Submitted to the AFRO by Mayor Catherine Pugh
Nearly 70% of U.S. colleges and universities, both public and private, with 2500 or more students – which comes to more than 4000 schools — have sworn, armed police officers to provide law enforcement services on campus. Every public institution in Baltimore has an armed police department, including Morgan State University, all of the University of Maryland’s professional schools, the University of Baltimore and Coppin State University.
A report on college campus crime clearly states that crime on these campuses is on the rise, by anywhere from 68-75%. The idea of a campus police force dates back to the late 1800s, when Yale University began an agreement with the New Haven Police Department to have two of their officers assigned exclusively to the campus as a means of deterring crime and improving student-police relations.
There is not a single person who can say they are satisfied with where our city is right now as it relates to crime. Too many shootings, too many illegal guns on our streets, just too many violent acts and too many people dying unnecessarily in our streets. Creating jobs and apprenticeship programs while addressing homelessness and drug addiction remain a part of improving the quality of life in Baltimore.
Our efforts to drive down crime also include intervention programs like Safe Streets (which we are expanding) and ROCA, among many others, helped us reduce crime in every single category last year. Unfortunately, we are currently experiencing a spike in crime. In response, we are working to add more police to our team, even though last year, despite a significant increase in applications, we lost 36 officers more than we hired. Not acceptable. We were already at a deficit when I took office two years and two months ago, with 545 less officers than budgeted. That will improve. Since putting the applications on line they have tripled. We’ve also certified our cadet program which will help us attract more residents from Baltimore.
With the introduction of Michael Harrison to be our Police Commissioner, BPD is preparing to undergo a complete makeover. Also, with the support of the state, the Department will significantly upgrade our technology platforms, thereby improving transparency, oversight and accountability.
Four days a week, at eight o’clock in the morning, our Violence Reduction Initiative team meets at Police Headquarters to dissect the crime occurring in the streets and, with various city agencies, attack the issues at the heart of crime. Then, once a week, the engaged team walks with me through crime-ridden neighborhoods to observe what’s going on, engage community leaders and offer solutions. Everyone in our city deserves to feel safe — residents, business owners, employees, students and visitors. I remember Mr. Flan Couch, Jr., who headed the police department at Morgan when I was a student. We all felt safe because of his forces’ presence.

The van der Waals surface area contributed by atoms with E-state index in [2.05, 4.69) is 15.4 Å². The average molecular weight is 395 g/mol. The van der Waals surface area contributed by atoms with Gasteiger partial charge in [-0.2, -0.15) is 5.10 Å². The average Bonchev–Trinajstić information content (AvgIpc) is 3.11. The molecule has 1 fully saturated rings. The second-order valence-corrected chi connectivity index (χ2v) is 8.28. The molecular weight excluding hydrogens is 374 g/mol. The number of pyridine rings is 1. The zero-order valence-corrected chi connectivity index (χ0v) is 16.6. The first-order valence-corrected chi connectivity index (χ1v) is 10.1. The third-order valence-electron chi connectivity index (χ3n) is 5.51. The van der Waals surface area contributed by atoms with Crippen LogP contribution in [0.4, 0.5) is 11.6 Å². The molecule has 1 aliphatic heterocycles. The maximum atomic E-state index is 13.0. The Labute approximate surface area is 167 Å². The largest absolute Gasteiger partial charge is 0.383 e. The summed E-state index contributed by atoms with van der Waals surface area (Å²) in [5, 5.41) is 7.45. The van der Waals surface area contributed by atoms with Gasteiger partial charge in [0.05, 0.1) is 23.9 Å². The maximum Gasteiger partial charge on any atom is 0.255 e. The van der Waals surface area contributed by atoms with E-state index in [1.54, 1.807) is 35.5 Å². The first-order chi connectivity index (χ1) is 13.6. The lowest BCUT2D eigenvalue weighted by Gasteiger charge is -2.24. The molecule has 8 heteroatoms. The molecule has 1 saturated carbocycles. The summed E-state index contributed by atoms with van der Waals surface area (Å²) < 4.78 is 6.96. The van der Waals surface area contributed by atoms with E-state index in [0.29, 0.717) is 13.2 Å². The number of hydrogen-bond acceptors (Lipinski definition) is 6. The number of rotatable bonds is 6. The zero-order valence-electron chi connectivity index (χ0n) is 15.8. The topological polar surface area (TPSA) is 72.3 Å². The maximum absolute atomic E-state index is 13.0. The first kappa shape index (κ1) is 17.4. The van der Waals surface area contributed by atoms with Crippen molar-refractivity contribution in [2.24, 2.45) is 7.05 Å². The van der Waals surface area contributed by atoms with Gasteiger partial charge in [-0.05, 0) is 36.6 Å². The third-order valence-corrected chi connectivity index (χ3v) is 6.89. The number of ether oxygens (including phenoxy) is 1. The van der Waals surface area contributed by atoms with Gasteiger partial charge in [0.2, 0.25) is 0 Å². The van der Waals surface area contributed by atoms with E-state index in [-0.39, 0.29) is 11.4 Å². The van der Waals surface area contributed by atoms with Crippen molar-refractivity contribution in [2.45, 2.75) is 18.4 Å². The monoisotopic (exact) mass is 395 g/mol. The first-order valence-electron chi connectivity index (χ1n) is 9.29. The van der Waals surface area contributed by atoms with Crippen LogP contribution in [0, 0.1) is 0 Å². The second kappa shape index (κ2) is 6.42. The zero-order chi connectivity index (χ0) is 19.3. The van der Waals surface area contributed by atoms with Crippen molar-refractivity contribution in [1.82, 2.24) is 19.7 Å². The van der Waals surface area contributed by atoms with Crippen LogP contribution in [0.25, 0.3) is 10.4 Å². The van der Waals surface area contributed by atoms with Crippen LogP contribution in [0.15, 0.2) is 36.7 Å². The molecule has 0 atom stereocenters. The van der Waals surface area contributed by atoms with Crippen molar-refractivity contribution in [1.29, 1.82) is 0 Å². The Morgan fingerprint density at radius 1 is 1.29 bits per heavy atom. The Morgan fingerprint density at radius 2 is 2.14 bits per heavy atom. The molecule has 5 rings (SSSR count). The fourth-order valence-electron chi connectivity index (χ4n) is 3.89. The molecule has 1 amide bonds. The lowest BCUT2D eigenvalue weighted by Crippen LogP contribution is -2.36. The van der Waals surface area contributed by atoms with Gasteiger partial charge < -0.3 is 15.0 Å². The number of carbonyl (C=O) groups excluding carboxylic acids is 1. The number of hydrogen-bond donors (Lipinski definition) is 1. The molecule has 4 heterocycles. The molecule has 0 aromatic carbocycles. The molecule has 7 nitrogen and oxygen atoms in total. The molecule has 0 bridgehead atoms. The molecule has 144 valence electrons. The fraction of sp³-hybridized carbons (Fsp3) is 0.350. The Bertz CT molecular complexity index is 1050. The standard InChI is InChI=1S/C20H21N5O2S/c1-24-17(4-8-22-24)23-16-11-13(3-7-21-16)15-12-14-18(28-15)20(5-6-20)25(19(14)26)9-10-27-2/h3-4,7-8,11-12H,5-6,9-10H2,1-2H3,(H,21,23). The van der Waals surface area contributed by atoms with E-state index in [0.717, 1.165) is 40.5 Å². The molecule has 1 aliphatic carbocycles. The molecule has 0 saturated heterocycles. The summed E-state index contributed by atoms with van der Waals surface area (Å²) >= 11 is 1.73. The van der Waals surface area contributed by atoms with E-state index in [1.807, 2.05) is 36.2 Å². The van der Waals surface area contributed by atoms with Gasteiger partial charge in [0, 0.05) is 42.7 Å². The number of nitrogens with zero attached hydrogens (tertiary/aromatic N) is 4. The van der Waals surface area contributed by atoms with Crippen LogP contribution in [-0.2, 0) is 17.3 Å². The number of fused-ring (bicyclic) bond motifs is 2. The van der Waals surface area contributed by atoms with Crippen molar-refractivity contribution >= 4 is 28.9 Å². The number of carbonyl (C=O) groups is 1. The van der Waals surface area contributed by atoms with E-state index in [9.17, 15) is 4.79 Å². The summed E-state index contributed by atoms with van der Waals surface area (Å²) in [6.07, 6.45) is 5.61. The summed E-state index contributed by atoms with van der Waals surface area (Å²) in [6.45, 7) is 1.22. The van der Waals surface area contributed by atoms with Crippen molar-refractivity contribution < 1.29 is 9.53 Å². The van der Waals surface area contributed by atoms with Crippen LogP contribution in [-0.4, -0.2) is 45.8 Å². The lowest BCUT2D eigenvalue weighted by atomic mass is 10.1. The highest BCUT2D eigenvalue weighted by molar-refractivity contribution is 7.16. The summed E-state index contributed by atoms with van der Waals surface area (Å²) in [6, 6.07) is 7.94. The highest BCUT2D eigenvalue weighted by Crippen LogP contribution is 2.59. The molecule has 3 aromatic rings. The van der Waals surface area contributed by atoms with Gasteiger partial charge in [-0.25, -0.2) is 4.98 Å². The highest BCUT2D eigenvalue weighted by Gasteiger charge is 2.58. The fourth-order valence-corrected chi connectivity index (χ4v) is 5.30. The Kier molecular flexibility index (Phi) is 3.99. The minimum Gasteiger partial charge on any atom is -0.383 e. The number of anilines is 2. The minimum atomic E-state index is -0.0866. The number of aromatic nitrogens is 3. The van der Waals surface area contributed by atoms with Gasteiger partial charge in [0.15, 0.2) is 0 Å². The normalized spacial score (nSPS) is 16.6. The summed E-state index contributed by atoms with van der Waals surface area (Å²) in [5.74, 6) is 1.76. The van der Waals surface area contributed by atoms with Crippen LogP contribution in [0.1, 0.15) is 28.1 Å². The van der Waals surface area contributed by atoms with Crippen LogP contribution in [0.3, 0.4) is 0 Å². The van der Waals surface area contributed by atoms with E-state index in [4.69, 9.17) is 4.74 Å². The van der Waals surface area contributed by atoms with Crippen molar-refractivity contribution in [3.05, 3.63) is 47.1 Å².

Newly nominated Police Commissioner Michael Harrison says that in New Orleans they have seven universities – five private and two public; all of them have private armed police departments. He says the formation of a Hopkins police force would be good for Baltimore if we craft a detailed memorandum of understanding (MOU) that would make a Hopkins police force accountable to the city. I agree. It helps Baltimore. Because just like Morgan, the University of Baltimore, Coppin and the University of Maryland, we don’t have to patrol their campus grounds.
The MOU would require an agreement with the Baltimore Police Department that Hopkins be in compliance with our consent decree. It could also restrict the number of police they can hire. The MOU could require Hopkins officers to be trained by BPD, just like Coppin State University Police, as we are required by the consent decree to change the cultural behavior of the department, provide constitutional training, as well as community engagement and bias free policing. The MOU would also require that all serious crimes be investigated by the Baltimore Police Department. This strategy works in other cities and could work in Baltimore. Baltimore needs all the assistance it can get in reducing violence. Spikes in crime impede progress on every front and are a serious drain on the quality of life that all our citizens deserve. We’re working to reduce violence, improve the quality of life in our city and make all residents, business owners, employees and students feel safe in Baltimore. A Hopkins police team with city oversight can work for everybody.
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This article originally appeared in The Afro.